How can you not feel happy for Eddy Pineiro? Bears coach Matt Nagy waged psychological warfare with his kickers all summer, showing an almost maniacal determination to find someone with the physical ability and mental resolve not to double-doink it when it matters most. When the SI story came out detailing the methods of Nagy's madness, how the team brought in nine kickers and used a byzantine scoring system posted daily at team headquarters, the whole saga felt doomed. But there was Eddy Money (R.I.P.)*smoking a 53-yard field goal* through the uprights to steal a win from the Broncos at Mile High. Pineiro only had that chance because Mitchell Trubisky made the biggest throw of his young season, a 25-yard strike to Allen Robinson to put the Bears on the fringe of field-goal range with one second to play. It's a throw that could be huge from a confidence perspective going forward.
Previous rank:*No. 7*
What a frustrating Sunday for the Vikings, who fell in a 21-0 hole, then took control of the game, but could not figure out a way to get over the hump against the Packers. Much of the failure falls at the feet of Kirk Cousins, the pricey quarterback who was brought in to be a steadying presence in tense divisional showdowns like this. At Lambeau Field, Cousins buckled. His worst moment came with 5:17 to play in the fourth quarter, when he was intercepted on a first-and-goal lob into double coverage. It was a terrible decision, and Minnesota never threatened again. It should be noted that the Vikings were on the wrong end of three questionable offensive pass interference calls, including a penalty buzzed down from upstairs that negated a Stefon Diggs TD. Mike Zimmer won't sleep 'til Thursday.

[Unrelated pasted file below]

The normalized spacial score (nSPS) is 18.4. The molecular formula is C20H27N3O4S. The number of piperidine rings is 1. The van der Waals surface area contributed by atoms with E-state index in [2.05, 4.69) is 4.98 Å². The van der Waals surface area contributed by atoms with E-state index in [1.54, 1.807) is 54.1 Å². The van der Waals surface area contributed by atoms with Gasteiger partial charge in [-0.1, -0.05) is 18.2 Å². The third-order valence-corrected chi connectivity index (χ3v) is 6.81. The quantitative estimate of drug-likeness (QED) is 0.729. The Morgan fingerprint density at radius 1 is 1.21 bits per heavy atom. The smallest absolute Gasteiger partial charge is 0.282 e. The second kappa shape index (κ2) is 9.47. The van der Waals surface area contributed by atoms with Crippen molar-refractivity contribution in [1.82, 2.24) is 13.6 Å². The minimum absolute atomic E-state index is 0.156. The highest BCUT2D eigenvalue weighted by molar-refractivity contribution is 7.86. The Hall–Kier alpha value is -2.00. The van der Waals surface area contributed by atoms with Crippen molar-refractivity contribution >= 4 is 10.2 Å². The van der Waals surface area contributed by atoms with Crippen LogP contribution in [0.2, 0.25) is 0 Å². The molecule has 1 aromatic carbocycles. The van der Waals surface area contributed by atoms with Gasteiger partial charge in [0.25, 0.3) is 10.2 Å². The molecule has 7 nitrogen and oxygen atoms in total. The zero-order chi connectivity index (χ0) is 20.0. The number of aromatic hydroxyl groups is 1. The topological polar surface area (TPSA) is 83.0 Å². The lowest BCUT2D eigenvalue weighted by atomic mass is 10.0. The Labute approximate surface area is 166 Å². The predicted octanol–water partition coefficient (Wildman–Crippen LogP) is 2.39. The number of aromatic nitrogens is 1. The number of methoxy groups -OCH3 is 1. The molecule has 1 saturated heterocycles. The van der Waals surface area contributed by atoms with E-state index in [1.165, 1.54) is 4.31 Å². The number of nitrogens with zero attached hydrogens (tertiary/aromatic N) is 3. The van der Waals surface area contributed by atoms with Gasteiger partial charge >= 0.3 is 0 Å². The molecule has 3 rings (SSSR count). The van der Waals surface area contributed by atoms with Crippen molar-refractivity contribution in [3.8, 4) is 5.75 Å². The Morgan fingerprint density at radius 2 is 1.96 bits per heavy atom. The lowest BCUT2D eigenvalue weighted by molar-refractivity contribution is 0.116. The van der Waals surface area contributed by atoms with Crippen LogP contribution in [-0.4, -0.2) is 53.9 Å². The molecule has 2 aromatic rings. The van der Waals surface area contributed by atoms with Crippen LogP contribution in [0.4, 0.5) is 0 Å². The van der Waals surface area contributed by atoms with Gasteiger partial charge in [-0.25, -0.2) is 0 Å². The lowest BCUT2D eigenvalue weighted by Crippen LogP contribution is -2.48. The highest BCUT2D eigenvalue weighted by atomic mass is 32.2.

Previous rank:*No. 12*
A terrible loss for the Chargers. Two touchdowns called back by penalty, a goal-line fumble by Austin Ekeler, and Ty Long misses field-goal tries from 41 and 39 in an eventual 13-10 defeat to the Lions. Philip Rivers' pained expression on the sideline after the second Long miss said it all. Sand is running through the hour glass for the 37-year-old quarterback -- he doesn't have time for these special teams-related shenanigans anymore. Still, Rivers could have been better in this one. He took a bad delay-of-game penalty on the Chargers' last drive, then forced a ball into double coverage on third-and-19 that was intercepted in the end zone, with Los Angeles down just three and in field goal range (purportedly). It was an overly difficult throw, but perhaps Rivers wasn't going to put the game back in Long's hands. The Chargers have to regroup after losing a game you probably win nine out of 10 times. Those sting the most.
Previous rank:*No. 17*
For the second straight week, the Bills came to the Meadowlands and throttled the home offense. My favorite stat from the 28-14 win over the Giants comes from ESPN's Marcel Louis-Jacques, who noted that only three of the Giants' 12 drives spanned more than six plays. That's called having your way with an opponent. The Bills took control of the game with three consecutive touchdown drives spanning the first and second quarters. Unlike his sloppy start and strong close against the Jets*in the opener,*Josh Allen delivered a strong, consistent performance, picking on the Giants' weak secondary for his second straight game of more than 250 yards passing. Allen spread the ball around to eight different receivers and avoided making the mental errors that have held him back in the past. Get excited, Bills fans. This season could be fun.
Previous rank:*No. 19*